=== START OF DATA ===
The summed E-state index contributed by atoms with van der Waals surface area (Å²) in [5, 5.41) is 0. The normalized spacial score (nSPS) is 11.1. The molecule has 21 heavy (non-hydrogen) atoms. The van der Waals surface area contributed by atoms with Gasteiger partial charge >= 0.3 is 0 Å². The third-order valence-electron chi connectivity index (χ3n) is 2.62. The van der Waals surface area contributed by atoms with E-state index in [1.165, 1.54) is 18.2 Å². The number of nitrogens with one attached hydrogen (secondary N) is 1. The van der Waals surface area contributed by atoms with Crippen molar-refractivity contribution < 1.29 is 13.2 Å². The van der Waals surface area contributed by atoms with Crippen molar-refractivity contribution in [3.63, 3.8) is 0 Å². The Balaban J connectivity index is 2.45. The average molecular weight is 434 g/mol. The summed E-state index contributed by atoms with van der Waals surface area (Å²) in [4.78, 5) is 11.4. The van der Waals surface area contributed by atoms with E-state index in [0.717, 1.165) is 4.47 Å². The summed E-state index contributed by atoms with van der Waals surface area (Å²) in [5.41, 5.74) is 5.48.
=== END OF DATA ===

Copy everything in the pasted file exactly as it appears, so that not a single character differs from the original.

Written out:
The summed E-state index contributed by atoms with van der Waals surface area (Å²) in [5, 5.41) is 0. The normalized spacial score (nSPS) is 11.1. The molecule has 21 heavy (non-hydrogen) atoms. The van der Waals surface area contributed by atoms with Gasteiger partial charge >= 0.3 is 0 Å². The third-order valence-electron chi connectivity index (χ3n) is 2.62. The van der Waals surface area contributed by atoms with E-state index in [1.165, 1.54) is 18.2 Å². The number of nitrogens with one attached hydrogen (secondary N) is 1. The van der Waals surface area contributed by atoms with Crippen molar-refractivity contribution < 1.29 is 13.2 Å². The van der Waals surface area contributed by atoms with Crippen molar-refractivity contribution in [3.63, 3.8) is 0 Å². The Balaban J connectivity index is 2.45. The average molecular weight is 434 g/mol. The summed E-state index contributed by atoms with van der Waals surface area (Å²) in [4.78, 5) is 11.4. The van der Waals surface area contributed by atoms with E-state index in [0.717, 1.165) is 4.47 Å². The summed E-state index contributed by atoms with van der Waals surface area (Å²) in [5.41, 5.74) is 5.48.